Impact of high predation risk on genome-wide hippocampal gene expression in snowshoe hares

Sophia Lavergne, Patrick McGowan, Charles Krebs, Rudy Boonstra

    Research output: Contribution to journalArticle

    18 Citations (Scopus)

    Abstract

    The population dynamics of snowshoe hares (Lepus americanus) are fundamental to the ecosystem dynamics of Canada’s boreal forest. During the 8- to 11-year population cycle, hare densities can fluctuate up to 40-fold. Predators in this system (lynx, coyotes, greathorned owls) affect population numbers not only through direct mortality but also through sublethal effects. The chronic stress hypothesis posits that high predation risk during the decline severely stresses hares, leading to greater stress responses, heightened ability to mobilize cortisol and energy, and a poorer body condition. These effects may result in, or be mediated by, differential gene expression. We used an oligonucleotide microarray designed for a closely-related species, the European rabbit (Oryctolagus cuniculus), to characterize differences in genome-wide hippocampal RNA transcript abundance in wild hares from the Yukon during peak and decline phases of a single cycle. A total of 106 genes were differentially regulated between phases. Array results were validated with quantitative realtime PCR, and mammalian protein sequence similarity was used to infer gene function. In comparison to hares from the peak, decline phase hares showed increased expression of genes involved in metabolic processes and hormone response, and decreased expression of immune response and blood cell formation genes. We found evidence for predation risk effects on the expression of genes whose putative functions correspond with physiological impacts known to be induced by predation risk in snowshoe hares. This study shows, for the first time, a link between changes in demography and alterations in neural RNA transcript abundance in a natural population.
    Original languageEnglish
    Pages (from-to)613-624
    Number of pages12
    JournalOecologia
    Volume176
    Issue number3
    DOIs
    Publication statusPublished - 2014

    Fingerprint

    Lepus americanus
    hares
    predation risk
    gene expression
    genome
    predation
    gene
    messenger RNA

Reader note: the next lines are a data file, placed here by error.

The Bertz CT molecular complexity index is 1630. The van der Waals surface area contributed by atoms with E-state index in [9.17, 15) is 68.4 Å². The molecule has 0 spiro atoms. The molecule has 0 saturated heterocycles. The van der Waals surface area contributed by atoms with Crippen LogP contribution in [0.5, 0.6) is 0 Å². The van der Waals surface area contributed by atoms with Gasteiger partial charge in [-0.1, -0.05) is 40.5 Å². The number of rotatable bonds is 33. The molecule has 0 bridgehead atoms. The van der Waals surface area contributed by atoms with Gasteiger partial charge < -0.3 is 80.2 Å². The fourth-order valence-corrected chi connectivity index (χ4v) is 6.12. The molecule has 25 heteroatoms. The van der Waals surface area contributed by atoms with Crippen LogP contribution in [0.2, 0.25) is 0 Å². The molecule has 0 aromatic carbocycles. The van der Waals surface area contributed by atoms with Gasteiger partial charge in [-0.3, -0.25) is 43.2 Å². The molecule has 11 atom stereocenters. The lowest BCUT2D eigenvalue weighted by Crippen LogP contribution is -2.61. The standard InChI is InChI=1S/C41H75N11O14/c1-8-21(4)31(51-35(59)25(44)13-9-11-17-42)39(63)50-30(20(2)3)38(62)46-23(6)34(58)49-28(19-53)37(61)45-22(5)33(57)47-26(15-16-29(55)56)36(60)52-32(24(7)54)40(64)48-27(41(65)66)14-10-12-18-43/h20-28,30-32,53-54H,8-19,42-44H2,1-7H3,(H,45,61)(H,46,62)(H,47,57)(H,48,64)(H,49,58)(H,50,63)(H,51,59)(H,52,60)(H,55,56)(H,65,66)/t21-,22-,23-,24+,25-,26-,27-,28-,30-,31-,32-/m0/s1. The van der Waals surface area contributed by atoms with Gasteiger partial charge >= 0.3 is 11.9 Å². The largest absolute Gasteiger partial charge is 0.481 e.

RNA
    population cycle
    Lynx
    Yukon Territory
    Canis latrans
    genes
    Oryctolagus cuniculus
    sublethal effect
    ecosystem dynamics
    sublethal effects
    body condition
    Strigiformes

    Cite this

    Lavergne, Sophia ; McGowan, Patrick ; Krebs, Charles ; Boonstra, Rudy. / Impact of high predation risk on genome-wide hippocampal gene expression in snowshoe hares. In: Oecologia. 2014 ; Vol. 176, No. 3. pp. 613-624.
    @article{d6290da17e924f3194bd293b69f465e5,
    title = "Impact of high predation risk on genome-wide hippocampal gene expression in snowshoe hares",
    abstract = "The population dynamics of snowshoe hares (Lepus americanus) are fundamental to the ecosystem dynamics of Canada’s boreal forest. During the 8- to 11-year population cycle, hare densities can fluctuate up to 40-fold. Predators in this system (lynx, coyotes, greathorned owls) affect population numbers not only through direct mortality but also through sublethal effects. The chronic stress hypothesis posits that high predation risk during the decline severely stresses hares, leading to greater stress responses, heightened ability to mobilize cortisol and energy, and a poorer body condition. These effects may result in, or be mediated by, differential gene expression. We used an oligonucleotide microarray designed for a closely-related species, the European rabbit (Oryctolagus cuniculus), to characterize differences in genome-wide hippocampal RNA transcript abundance in wild hares from the Yukon during peak and decline phases of a single cycle. A total of 106 genes were differentially regulated between phases. Array results were validated with quantitative realtime PCR, and mammalian protein sequence similarity was used to infer gene function. In comparison to hares from the peak, decline phase hares showed increased expression of genes involved in metabolic processes and hormone response, and decreased expression of immune response and blood cell formation genes. We found evidence for predation risk effects on the expression of genes whose putative functions correspond with physiological impacts known to be induced by predation risk in snowshoe hares. This study shows, for the first time, a link between changes in demography and alterations in neural RNA transcript abundance in a natural population.",
    keywords = "Heterologous microarray, Hippocampus, Sublethal effects, Chronic stress, 10-year population cycle",